When I planted out the potatoes, I had a few spare so during March and April I had planted the surplus in grow-sacks.  This is how they looked on 31 May - from left to right, second earlies Charlotte & Nicola and first earlies Duke of York.

31 May l to r  Charlotte, Nicola & Duke of York

31 May Duke of York

31 May Nicola

31 May Charlotte

April and May have been difficult months; not very spring-like!  Hoping for some summery weather in June.

John Austin

Hove, May 2021

Tuesday 4 May 2021

Life on The Weald - plot 247 - and in the garden - April 2021

Life on The Weald (plot 247) & in the garden

Emerging from lockdown

4 April Water lilies in the pond & reflection of plum tree

Covid restrictions eased this month and advice on shielding ended, but we are continuing the same pattern until we have the second vaccination which is due this month but it will take 2 - 3 weeks to be fully effective.  We can have visitors in the garden again, but the weather is not yet very suitable for picnics or al fresco dining!

March had been a very mixed month with gales and storms, alternating with bright sunny days and temperatures ranging from zero to 20C.  April began well with clear skies and bright sunshine for the first few days, but with temperatures nearer seasonal normal, rarely rising above 11C. But by 6 April a new cold spell arrived with a night time low of -2C, cold winds and daytime temperature not rising above 7C.  So not a good time for barbecues in the garden or for putting seedlings out to harden off!

There was some good news on the plot - on 4 April I saw the first sign of the first early potatoes showing above the surface.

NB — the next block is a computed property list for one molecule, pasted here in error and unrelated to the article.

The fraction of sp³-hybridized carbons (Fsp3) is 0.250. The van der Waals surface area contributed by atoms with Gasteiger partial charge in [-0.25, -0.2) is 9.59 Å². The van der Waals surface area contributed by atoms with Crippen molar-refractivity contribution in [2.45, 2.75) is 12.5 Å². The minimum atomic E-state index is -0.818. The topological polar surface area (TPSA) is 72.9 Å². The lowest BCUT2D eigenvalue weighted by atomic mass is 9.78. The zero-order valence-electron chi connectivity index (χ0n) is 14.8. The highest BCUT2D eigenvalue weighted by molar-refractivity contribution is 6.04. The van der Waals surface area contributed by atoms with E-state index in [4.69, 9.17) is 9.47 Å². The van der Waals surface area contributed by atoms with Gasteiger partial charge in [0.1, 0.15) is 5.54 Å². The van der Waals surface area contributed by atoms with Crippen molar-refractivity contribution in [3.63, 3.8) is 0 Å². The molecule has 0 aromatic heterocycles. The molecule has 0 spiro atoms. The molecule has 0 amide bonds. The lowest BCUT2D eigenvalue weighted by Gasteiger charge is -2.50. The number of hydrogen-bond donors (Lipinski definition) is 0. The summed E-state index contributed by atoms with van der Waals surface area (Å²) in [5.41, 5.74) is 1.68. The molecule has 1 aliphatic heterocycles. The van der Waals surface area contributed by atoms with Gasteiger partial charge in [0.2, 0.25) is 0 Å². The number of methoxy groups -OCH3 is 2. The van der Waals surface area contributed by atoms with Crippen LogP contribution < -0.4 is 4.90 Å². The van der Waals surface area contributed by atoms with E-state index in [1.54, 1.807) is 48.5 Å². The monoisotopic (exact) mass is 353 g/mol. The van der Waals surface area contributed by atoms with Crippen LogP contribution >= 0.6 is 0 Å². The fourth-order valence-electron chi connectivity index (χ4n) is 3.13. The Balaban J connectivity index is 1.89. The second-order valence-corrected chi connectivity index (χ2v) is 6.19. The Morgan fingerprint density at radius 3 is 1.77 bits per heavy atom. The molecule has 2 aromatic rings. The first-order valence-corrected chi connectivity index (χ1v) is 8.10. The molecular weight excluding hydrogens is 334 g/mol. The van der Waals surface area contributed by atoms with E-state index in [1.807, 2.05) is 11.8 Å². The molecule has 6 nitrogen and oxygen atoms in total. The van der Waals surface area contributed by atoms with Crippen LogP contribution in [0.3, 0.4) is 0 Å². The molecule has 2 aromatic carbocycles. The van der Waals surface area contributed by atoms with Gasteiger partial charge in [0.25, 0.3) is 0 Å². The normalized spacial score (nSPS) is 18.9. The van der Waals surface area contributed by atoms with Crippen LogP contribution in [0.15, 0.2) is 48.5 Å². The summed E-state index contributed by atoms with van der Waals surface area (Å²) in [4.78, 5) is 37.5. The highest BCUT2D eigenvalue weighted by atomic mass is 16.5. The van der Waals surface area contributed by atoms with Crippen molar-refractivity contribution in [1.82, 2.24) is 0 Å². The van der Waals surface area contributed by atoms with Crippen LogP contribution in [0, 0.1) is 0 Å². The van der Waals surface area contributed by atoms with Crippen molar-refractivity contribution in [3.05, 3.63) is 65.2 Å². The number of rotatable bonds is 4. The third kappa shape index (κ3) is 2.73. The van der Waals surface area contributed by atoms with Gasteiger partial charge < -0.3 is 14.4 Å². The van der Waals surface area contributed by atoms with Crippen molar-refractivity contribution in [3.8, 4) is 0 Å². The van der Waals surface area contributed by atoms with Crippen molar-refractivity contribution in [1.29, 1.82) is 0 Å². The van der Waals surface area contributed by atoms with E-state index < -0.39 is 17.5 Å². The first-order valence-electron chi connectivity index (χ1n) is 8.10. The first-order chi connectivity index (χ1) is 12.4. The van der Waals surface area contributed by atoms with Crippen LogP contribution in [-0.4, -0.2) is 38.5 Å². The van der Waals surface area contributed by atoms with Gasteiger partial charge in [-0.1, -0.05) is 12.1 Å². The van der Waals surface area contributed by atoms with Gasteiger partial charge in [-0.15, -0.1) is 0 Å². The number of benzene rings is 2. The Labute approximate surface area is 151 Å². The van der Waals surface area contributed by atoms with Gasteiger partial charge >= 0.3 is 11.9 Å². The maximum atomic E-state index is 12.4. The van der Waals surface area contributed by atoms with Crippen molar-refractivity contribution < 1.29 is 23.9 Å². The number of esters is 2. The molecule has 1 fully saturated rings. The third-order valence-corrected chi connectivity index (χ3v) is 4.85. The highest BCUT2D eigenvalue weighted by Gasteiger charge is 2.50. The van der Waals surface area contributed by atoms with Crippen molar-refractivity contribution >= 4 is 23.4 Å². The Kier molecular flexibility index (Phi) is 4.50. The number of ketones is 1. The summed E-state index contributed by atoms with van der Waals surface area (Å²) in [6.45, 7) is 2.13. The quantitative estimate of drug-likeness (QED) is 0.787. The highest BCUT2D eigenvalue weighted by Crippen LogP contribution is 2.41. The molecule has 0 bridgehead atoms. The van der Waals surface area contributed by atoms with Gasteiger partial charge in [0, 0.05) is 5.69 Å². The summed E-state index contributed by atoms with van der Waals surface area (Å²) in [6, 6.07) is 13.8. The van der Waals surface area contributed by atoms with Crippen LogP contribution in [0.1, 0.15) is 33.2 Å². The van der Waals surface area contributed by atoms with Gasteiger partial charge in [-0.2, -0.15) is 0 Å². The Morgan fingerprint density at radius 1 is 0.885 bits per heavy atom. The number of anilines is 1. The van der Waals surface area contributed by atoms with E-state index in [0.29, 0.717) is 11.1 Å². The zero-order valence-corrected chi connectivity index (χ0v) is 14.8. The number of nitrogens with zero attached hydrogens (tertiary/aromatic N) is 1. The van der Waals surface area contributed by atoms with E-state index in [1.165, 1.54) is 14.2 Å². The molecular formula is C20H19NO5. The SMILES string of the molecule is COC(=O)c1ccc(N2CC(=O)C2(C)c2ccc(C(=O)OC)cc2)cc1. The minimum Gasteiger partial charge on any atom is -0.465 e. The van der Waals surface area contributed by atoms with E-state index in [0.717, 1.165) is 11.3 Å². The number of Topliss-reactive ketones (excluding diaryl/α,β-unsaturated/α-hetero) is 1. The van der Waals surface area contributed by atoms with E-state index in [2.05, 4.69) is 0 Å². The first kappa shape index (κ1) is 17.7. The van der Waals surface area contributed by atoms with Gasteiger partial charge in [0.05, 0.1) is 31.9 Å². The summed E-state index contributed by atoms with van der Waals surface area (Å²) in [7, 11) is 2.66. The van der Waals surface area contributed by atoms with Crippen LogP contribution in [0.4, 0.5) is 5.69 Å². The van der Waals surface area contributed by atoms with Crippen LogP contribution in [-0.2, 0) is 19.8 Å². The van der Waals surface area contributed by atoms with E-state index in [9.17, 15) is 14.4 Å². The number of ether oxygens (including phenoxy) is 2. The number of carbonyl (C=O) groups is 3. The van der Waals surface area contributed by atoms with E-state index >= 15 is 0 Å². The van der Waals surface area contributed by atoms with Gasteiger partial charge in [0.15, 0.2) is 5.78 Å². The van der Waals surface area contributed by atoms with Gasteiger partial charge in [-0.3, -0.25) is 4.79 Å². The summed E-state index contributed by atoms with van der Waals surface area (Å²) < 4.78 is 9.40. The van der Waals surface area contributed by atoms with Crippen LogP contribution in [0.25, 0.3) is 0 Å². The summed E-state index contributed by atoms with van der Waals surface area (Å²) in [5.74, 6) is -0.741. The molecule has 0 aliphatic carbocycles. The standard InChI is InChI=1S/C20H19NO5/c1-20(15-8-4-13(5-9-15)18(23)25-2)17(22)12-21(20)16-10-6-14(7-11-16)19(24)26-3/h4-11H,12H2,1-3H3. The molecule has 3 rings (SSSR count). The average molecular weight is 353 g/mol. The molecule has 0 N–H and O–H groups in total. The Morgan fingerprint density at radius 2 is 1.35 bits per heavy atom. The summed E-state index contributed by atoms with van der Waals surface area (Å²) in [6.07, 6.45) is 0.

4 April - Duke of York first early potatoes

The potatoes had been planted shallowly so now was a good time to start earthing up by raking the soil on either side of each row to just cover the growing tips.

4 April - first earthing up of Duke of York

The water supply had been turned on at the beginning of the month so I took the opportunity to give the rows a good watering.  Although we have had some rain, we have had a lot of wind and the ground was very dry.

potatoes watered - 4 April

In March, I had erected the frame for the climbing beans and had dug a trench on one side, and then filled with semi-rotted compost.  I now dug a similar trench on the other side and filled it with the remainder of the contents of the compost bin together with some shredded newspaper which will aid water retention and eventually rot down.

4 April - bean trench

Trench filled with compost

I will leave the trench and compost uncovered until nearer the time for sowing/planting the beans.

I had saved a few seeds from last year's climbing beans which had been a mixture of runner beans and a runner/French bean cross.

A few days later, on 10 April some of the runner beans sown at home had germinated and were beginning to break the surface.

Climbing runner beans

The table in the conservatory was beginning to get very crowded with a variety of seedlings and young plants but it was still too cold to consider putting them outside. There were some sunny days but temperatures rarely above 10-11C and down to near freezing at night.  

We had a number of seedlings and young plants in need of hardening off - tomatoes, peppers, collard greens, cavolo nero, purple kale, kalettes, Brussels sprouts as well as sunflowers, nigella and geraniums (pelargoniums). I tried putting some young plants outside during the day, when the sun was shining, but they clearly didn't like the cold wind - so I decided that hardening off will have to wait a while.

I had sown some of the geranium seeds in used tea bags, which seems to have worked well,  so I have now tried that with some Tomato Super Mama seeds. The seed catalogue says that this variety produces oval fruits weighing 150-170 grams each! We shall see.